This is part three of our mental health series. In parts one and two, we explained how stress and financial worries can affect the emotional well being of people during an economic downturn, and how that can have safety implications for everyone. This week we’re turning to our labour market information division, PetroLMI for some insight into the prospects for our sector, and some advice on weathering the downturn.
When the Canadian oil and gas industry is in recession, it affects everyone in the country. The financial implications of an economic downturn have a ripple effect that extends far beyond those employed directly in the industry. And, as we learned in ‘Mental health in the workplace: what to watch for, how to help’, the depression and anxiety experienced by many people in tough economic times can affect people’s relationships, their job performance and even the safety of themselves and their co-workers.
We spoke with Carol Howes, vice president of communications and Petroleum Labour Market Information (PetroLMI), to ask about the prospects for an industry recovery.
Carol explained, “in 2014, Canada’s oil and gas industry directly employed 226,500 workers in the fields of exploration and production, oil and gas services and pipeline operations. According to PetroLMI, estimates for 2016 are somewhere between 173,900 and 181,800. That leaves up to 52,600 people looking for work, and dealing with the stress that inevitably entails.”
But the news isn’t all bad.
Positive outcomes and tough lessons
They say adversity makes us stronger, and this downturn has proven the resiliency and creativity of people in our industry. Carol gave the following examples:
- Despite the magnitude of the job losses, crude oil production output from the oilsands is relatively stable. In other words, output has stayed steady with fewer workers, which signifies increasing productivity and performance.
- Management from a number of companies have approached their employees for cost-saving ideas; and through collaboration in difficult times, have helped increase or maintain employee engagement.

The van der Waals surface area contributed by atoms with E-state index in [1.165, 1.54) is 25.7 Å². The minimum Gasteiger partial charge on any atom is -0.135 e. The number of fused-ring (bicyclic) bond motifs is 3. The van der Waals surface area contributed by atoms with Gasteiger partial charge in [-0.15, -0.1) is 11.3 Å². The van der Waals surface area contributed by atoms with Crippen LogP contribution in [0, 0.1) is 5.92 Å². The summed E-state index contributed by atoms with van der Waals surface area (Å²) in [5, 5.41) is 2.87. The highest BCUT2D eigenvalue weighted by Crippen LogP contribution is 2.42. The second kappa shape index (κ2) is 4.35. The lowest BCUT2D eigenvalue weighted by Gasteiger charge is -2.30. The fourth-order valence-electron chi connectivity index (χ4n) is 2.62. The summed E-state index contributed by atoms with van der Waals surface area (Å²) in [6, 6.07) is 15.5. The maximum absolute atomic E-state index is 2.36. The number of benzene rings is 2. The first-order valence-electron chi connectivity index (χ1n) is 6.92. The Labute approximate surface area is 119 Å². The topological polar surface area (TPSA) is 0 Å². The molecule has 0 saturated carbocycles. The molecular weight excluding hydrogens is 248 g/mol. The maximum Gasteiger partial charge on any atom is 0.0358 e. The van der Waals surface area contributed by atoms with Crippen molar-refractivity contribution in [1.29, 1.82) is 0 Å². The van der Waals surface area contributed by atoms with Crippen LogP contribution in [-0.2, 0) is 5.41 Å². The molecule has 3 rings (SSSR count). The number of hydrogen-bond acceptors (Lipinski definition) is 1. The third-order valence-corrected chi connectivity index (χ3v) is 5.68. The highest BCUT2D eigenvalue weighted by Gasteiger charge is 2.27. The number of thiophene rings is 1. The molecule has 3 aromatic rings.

- Many people have found themselves doing more work, but have found that they are becoming more adaptable in the current environment, learning about multiple roles within the company.
If you’re job sharing, or have enough cash flow to keep people on and do some job shadowing, you can start to break workers out of their silos. The beauty of this is that not only did you keep these employees, but they now understand two or even three jobs.
What can we expect for the industry in the upcoming months? “We expect to see further workforce reductions in 2016 and some companies going through mergers, acquisitions or bankruptcies,” said Carol. “However, some companies are actually hiring as a result of new projects coming on stream. Overall, industry will continue to shed jobs in 2016. We expect things to begin to turn around – albeit at a slow pace – sometime in 2017.”
Weathering the storm
In earlier posts we talked about the measures some people have taken to survive a loss or reduction of income. These include retraining, transferring their skills to other jobs or trades, or upgrading their qualifications in order to be ready for the inevitable recovery.
PetroLMI is developing an online career planning tool that will be launched this fall and will help job seekers looking to transition to different sectors of the oil and gas industry, or to other industries.
Here are some useful links to also help those looking to broaden their employment opportunities: